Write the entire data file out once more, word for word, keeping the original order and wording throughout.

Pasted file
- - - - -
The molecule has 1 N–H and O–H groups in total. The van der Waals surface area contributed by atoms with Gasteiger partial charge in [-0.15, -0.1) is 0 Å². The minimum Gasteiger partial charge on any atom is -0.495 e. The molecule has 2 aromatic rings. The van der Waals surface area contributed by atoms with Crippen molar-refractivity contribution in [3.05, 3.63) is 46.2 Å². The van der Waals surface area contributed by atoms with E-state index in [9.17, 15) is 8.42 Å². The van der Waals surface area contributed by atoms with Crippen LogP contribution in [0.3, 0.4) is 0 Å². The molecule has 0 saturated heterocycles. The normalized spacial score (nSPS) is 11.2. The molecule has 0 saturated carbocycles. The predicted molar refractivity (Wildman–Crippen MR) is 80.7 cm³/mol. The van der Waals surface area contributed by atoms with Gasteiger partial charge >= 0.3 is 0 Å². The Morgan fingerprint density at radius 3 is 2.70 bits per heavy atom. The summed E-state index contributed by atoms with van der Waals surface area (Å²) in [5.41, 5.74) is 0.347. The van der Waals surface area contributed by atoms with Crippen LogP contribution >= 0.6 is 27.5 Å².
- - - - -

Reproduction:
The molecule has 1 N–H and O–H groups in total. The van der Waals surface area contributed by atoms with Gasteiger partial charge in [-0.15, -0.1) is 0 Å². The minimum Gasteiger partial charge on any atom is -0.495 e. The molecule has 2 aromatic rings. The van der Waals surface area contributed by atoms with Crippen molar-refractivity contribution in [3.05, 3.63) is 46.2 Å². The van der Waals surface area contributed by atoms with E-state index in [9.17, 15) is 8.42 Å². The van der Waals surface area contributed by atoms with Crippen LogP contribution in [0.3, 0.4) is 0 Å². The molecule has 0 saturated heterocycles. The normalized spacial score (nSPS) is 11.2. The molecule has 0 saturated carbocycles. The predicted molar refractivity (Wildman–Crippen MR) is 80.7 cm³/mol. The van der Waals surface area contributed by atoms with Gasteiger partial charge >= 0.3 is 0 Å². The Morgan fingerprint density at radius 3 is 2.70 bits per heavy atom. The summed E-state index contributed by atoms with van der Waals surface area (Å²) in [5.41, 5.74) is 0.347. The van der Waals surface area contributed by atoms with Crippen LogP contribution >= 0.6 is 27.5 Å².